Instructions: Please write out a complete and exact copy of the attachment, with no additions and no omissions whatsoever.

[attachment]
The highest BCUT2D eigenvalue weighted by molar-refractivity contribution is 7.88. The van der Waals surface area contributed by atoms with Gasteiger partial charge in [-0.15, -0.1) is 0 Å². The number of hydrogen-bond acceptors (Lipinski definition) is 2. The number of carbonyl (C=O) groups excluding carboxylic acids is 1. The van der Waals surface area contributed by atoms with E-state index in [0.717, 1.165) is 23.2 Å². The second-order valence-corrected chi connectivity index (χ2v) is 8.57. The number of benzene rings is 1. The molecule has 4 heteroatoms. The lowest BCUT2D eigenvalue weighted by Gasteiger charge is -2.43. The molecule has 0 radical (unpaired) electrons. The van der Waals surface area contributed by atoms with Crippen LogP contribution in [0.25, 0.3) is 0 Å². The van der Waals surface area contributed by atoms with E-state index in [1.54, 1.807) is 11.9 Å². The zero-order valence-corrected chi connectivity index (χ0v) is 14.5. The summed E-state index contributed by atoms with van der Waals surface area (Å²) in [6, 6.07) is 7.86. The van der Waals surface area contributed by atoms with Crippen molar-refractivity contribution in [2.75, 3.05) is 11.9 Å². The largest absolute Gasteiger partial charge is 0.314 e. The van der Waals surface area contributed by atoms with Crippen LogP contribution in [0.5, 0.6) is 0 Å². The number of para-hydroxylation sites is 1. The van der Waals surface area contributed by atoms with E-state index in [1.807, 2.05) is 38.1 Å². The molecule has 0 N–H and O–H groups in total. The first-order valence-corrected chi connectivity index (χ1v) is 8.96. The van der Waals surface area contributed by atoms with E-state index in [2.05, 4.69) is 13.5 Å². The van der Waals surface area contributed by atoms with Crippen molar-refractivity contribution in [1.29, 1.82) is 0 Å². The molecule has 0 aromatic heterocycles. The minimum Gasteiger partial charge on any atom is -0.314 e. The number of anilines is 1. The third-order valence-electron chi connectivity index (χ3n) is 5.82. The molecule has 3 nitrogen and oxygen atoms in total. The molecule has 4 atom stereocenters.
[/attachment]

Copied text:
The highest BCUT2D eigenvalue weighted by molar-refractivity contribution is 7.88. The van der Waals surface area contributed by atoms with Gasteiger partial charge in [-0.15, -0.1) is 0 Å². The number of hydrogen-bond acceptors (Lipinski definition) is 2. The number of carbonyl (C=O) groups excluding carboxylic acids is 1. The van der Waals surface area contributed by atoms with E-state index in [0.717, 1.165) is 23.2 Å². The second-order valence-corrected chi connectivity index (χ2v) is 8.57. The number of benzene rings is 1. The molecule has 4 heteroatoms. The lowest BCUT2D eigenvalue weighted by Gasteiger charge is -2.43. The molecule has 0 radical (unpaired) electrons. The van der Waals surface area contributed by atoms with Crippen LogP contribution in [0.25, 0.3) is 0 Å². The van der Waals surface area contributed by atoms with E-state index in [1.54, 1.807) is 11.9 Å². The zero-order valence-corrected chi connectivity index (χ0v) is 14.5. The summed E-state index contributed by atoms with van der Waals surface area (Å²) in [6, 6.07) is 7.86. The van der Waals surface area contributed by atoms with Crippen molar-refractivity contribution in [2.75, 3.05) is 11.9 Å². The largest absolute Gasteiger partial charge is 0.314 e. The van der Waals surface area contributed by atoms with Crippen LogP contribution in [0.5, 0.6) is 0 Å². The number of para-hydroxylation sites is 1. The van der Waals surface area contributed by atoms with E-state index in [1.807, 2.05) is 38.1 Å². The molecule has 0 N–H and O–H groups in total. The first-order valence-corrected chi connectivity index (χ1v) is 8.96. The van der Waals surface area contributed by atoms with E-state index in [2.05, 4.69) is 13.5 Å². The van der Waals surface area contributed by atoms with Crippen molar-refractivity contribution in [1.29, 1.82) is 0 Å². The molecule has 0 aromatic heterocycles. The minimum Gasteiger partial charge on any atom is -0.314 e. The number of anilines is 1. The third-order valence-electron chi connectivity index (χ3n) is 5.82. The molecule has 3 nitrogen and oxygen atoms in total. The molecule has 4 atom stereocenters.